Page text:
Lake Nakuwa is in the eastern part of Uganda within Kaliro district. This is a permanent wetland and it is associated with quite a number of different satellite lakes as well as swamp system.
Nakuwa wetland is occupied by a really dense papyrus cover although in most parts, the swamp is broken apart by pools of water thereby forming clumps of floating papyrus, also called suds.
Lake Nakuwa it’ self is one of the resourceful natural resources in this region. It is acts a safe haven to various fish species that have gotten extinct in many other big lakes.
Fish is able to survive in this lake because of the protection they get from the kind of aquatic vegetation that surrounds this lake that prevents fish species like Nile perch from spreading all over the lake.
Local people do some fishing for their home consumption also small scale trading therefore the only potential threat that the fish species in this lake face includes human exploitation which includes fishing ornamental fish that they export to other countries.
Human activities have led to the degradation of various fish habitats that leading to the spread of Nile Perch fish at some point and the water weed/ hyacinth it is makes the water dirty and dark. In some parts of the lake, the Papyrus overly-harvested and in some parts there is a great deal of land reclamation in quest for land for agriculture and this has brought about a constant threat to the lake.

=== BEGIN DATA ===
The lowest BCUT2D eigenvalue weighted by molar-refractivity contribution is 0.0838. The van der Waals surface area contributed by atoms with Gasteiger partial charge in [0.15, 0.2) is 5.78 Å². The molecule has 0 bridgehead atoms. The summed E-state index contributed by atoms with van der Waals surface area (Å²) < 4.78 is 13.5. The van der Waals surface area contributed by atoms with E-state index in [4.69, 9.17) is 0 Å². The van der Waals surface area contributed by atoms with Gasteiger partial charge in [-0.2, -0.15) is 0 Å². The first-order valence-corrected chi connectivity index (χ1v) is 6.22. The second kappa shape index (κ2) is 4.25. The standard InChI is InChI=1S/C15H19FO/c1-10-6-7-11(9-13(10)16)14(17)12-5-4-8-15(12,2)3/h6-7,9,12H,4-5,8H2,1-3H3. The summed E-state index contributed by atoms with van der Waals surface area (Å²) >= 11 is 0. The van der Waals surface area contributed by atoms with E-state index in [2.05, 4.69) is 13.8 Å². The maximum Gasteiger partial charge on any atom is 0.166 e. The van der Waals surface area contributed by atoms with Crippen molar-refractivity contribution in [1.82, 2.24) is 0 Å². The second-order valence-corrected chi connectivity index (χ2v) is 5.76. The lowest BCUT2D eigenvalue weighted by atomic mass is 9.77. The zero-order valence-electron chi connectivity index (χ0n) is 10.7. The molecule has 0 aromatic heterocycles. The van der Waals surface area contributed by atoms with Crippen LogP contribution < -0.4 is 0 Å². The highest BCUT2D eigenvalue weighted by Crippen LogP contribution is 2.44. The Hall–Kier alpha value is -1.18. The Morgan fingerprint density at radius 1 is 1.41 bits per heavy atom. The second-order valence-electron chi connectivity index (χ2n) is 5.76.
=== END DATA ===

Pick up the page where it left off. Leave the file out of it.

Besides the fish, this wetland is also source of raw materials like the papyrus that people use when making stuff like the mats, when they are thatching, and other crafts pieces like the hats, among others.
This wetland is a home to the sitatunga antelope as this is one specific type of antelope that prefers to stay in wetlands which is why they are seen in places like this and Bigodi wetland near Kibale national park. There is also other aquatic animals like the Nile Crocodiles which are also commonly around this wetland system.
Nakuwa wetland system is very important and plays a very vital role controlling and preventing floods. They help in the water purification as well as groundwater recharge. This system is perhaps one of the very few pristine wetlands left in the country and its still surviving perhaps because it is remotely located and the surrounding communities are sparsely populated.
Lake Nakuwa wetland used to be a home to the Grey crowned -crane, Uganda’s national bird – Crested Crane on the flags and also other migratory bird species. However these species have deteriorated due to human encroachment on the wetland to farm.